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Ob-Gyn Coding Alert

Reader Questions:

Unravel Diagnosis Codes for Ultrasounds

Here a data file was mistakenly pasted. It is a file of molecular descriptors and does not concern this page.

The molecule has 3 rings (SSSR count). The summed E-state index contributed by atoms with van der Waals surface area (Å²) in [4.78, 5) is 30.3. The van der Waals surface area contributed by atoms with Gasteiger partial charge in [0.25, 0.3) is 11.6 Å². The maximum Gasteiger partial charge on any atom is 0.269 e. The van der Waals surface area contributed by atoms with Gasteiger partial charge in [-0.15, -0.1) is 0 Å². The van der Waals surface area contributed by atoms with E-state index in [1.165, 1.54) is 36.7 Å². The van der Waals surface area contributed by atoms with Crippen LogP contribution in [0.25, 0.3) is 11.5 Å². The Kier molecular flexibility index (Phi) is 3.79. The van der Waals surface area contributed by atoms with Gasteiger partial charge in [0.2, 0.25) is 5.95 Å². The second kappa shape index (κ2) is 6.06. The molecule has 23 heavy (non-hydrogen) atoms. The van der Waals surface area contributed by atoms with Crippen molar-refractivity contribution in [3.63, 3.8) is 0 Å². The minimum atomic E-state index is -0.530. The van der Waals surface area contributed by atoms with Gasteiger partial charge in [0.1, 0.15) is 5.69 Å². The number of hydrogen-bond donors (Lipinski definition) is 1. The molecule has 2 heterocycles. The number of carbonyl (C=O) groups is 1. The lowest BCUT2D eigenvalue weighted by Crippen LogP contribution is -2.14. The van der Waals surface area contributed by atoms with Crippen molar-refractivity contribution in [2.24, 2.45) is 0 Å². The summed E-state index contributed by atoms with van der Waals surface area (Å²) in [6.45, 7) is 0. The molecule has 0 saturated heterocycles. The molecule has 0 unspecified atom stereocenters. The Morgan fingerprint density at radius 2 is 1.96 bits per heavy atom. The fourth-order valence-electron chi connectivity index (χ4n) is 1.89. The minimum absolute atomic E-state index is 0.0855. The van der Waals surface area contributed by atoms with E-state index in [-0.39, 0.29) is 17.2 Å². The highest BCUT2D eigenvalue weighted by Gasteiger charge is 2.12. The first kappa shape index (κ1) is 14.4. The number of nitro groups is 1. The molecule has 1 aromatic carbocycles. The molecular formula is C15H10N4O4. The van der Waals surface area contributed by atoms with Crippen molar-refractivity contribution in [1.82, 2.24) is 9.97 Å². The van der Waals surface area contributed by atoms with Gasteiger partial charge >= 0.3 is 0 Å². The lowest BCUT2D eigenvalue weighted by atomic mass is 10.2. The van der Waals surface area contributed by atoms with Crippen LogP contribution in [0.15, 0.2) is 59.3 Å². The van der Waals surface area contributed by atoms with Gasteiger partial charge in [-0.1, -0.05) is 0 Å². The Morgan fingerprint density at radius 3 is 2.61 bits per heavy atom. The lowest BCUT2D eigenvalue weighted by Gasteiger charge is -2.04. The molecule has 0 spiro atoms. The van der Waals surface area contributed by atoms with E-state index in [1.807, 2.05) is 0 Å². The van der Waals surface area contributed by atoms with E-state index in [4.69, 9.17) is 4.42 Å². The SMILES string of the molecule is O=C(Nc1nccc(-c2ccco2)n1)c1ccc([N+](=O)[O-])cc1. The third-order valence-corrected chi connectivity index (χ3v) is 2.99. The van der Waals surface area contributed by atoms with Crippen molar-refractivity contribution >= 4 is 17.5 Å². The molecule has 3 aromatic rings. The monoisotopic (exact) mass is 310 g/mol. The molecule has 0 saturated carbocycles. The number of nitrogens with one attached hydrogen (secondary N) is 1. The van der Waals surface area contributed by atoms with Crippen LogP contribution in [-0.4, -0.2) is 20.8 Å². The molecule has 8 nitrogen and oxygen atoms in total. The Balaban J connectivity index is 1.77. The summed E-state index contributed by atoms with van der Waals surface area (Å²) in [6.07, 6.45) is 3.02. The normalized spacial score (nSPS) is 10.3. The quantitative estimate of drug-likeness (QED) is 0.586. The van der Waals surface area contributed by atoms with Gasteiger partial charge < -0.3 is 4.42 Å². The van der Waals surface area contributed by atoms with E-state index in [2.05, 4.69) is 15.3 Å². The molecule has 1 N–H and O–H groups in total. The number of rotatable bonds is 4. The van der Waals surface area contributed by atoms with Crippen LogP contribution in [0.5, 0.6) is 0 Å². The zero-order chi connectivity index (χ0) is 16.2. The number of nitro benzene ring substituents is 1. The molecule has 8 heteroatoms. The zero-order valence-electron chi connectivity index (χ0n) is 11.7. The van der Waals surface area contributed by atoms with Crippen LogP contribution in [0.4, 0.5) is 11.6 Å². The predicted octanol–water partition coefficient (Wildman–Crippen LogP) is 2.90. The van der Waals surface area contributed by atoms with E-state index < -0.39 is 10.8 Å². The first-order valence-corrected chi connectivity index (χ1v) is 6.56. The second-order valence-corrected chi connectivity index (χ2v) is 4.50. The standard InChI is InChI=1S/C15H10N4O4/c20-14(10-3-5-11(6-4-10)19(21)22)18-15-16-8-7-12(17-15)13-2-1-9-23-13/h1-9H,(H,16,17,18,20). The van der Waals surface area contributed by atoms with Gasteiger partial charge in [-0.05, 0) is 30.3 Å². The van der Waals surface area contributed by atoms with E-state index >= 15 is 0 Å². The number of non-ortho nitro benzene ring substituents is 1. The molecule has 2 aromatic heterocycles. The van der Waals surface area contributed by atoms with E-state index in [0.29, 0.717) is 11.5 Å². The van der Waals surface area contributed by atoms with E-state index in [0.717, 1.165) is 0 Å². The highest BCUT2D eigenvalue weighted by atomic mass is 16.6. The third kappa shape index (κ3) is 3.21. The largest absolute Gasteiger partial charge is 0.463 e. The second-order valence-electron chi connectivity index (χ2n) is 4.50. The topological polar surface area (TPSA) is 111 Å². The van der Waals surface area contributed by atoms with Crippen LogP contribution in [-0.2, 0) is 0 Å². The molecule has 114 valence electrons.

Question: I keep reading information that payers should reimburse medically indicated ultrasounds if we use the correct codes. However, I cannot find some diagnosis codes for some indications. They are as follows: - Determine fetal viability/confirm cardiac activity - Uncertain dating/estimate gestational age - Evaluate the fetus- condition in late registrants for prenatal care - Evaluate fetal growth (for instance, in the absence of already-diagnosed SGA or LGA). What should I do? Texas subscriber Answer: Most payers today will allow one or two screening ultrasounds and then require you to support any additional ultrasounds for medical need for the particular patient. And many payers consider the dating ultrasound to be a screening exam unless the ob-gyn documents a discrepancy between the last menstrual period and the uterine size. The same goes for the routine anatomy scan and the nuchal scan. That said, ICD-9 is going to clarify some of these screening codes in October. For instance, you-ll expand V28.8 (Other specified antenatal screening) to a fifth digit to account for different types of screening scans. You-ll also have a new code category (V89) for suspected fetal conditions not found. But until Oct. 1, you have only the current options: You can code fetal viability only when you know why you have to know whether the fetus is viable. In other words, you need more information from the physician: Is the patient bleeding? And if so, is the patient undergoing spotting (649.5x, Spotting complicating pregnancy) or threatened abortion (640.0x)? Is there a history of a previous abortion (V23.2, Pregnancy with history of abortion) or fetal death (V23.5, Pregnancy with other poor reproductive history)? Is she cramping (789.0x, if not related to pregnancy, or 640.0x, if related)? Is the cervix dilated (640.0x)? Can the physician not find a heart beat (656.8x)? Or does the physician need to know for some other reason?   If the physician finds a uterine size-date discrepancy, you can use 649.6x. But if you are simply dating the pregnancy, this is a screening ultrasound, and V28.8 applies. Again, you can use the V code for insufficient prenatal care (V23.7), but if this is the same scan you do on all pregnant patients, just later in time, then this is screening. Finally, you should consider evaluating fetal growth a screening scan unless the ob-gyn suspected a problem with the fetus or the ob-gyn is doing it because the mother has diabetes or some other condition that warrants this type of serial evaluation. -- The answers for Reader Questions and You Be the Coder provided by Melanie Witt, RN, CPC-OGS, MA, an ob-gyn coding expert based in Guadalupita, N.M.